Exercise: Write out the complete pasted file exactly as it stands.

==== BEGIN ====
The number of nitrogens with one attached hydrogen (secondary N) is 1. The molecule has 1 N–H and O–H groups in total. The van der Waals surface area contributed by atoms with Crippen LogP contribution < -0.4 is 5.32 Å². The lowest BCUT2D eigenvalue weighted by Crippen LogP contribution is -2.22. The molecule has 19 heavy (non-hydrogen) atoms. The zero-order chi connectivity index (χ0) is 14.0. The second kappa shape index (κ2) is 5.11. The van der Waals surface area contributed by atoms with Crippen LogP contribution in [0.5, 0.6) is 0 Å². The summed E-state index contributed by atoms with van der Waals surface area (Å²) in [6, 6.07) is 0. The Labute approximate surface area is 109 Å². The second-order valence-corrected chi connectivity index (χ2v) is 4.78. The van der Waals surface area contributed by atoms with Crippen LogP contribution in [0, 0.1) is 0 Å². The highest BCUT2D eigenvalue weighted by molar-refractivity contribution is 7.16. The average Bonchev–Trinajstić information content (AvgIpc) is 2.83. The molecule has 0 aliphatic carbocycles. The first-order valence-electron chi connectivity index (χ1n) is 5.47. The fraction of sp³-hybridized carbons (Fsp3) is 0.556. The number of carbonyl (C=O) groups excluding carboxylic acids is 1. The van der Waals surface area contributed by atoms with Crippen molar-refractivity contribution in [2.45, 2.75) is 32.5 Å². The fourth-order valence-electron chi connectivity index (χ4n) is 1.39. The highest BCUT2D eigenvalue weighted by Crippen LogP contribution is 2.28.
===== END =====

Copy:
The number of nitrogens with one attached hydrogen (secondary N) is 1. The molecule has 1 N–H and O–H groups in total. The van der Waals surface area contributed by atoms with Crippen LogP contribution < -0.4 is 5.32 Å². The lowest BCUT2D eigenvalue weighted by Crippen LogP contribution is -2.22. The molecule has 19 heavy (non-hydrogen) atoms. The zero-order chi connectivity index (χ0) is 14.0. The second kappa shape index (κ2) is 5.11. The van der Waals surface area contributed by atoms with Crippen LogP contribution in [0.5, 0.6) is 0 Å². The summed E-state index contributed by atoms with van der Waals surface area (Å²) in [6, 6.07) is 0. The Labute approximate surface area is 109 Å². The second-order valence-corrected chi connectivity index (χ2v) is 4.78. The van der Waals surface area contributed by atoms with Crippen LogP contribution in [0, 0.1) is 0 Å². The highest BCUT2D eigenvalue weighted by molar-refractivity contribution is 7.16. The average Bonchev–Trinajstić information content (AvgIpc) is 2.83. The molecule has 0 aliphatic carbocycles. The first-order valence-electron chi connectivity index (χ1n) is 5.47. The fraction of sp³-hybridized carbons (Fsp3) is 0.556. The number of carbonyl (C=O) groups excluding carboxylic acids is 1. The van der Waals surface area contributed by atoms with Crippen molar-refractivity contribution in [2.45, 2.75) is 32.5 Å². The fourth-order valence-electron chi connectivity index (χ4n) is 1.39. The highest BCUT2D eigenvalue weighted by Crippen LogP contribution is 2.28.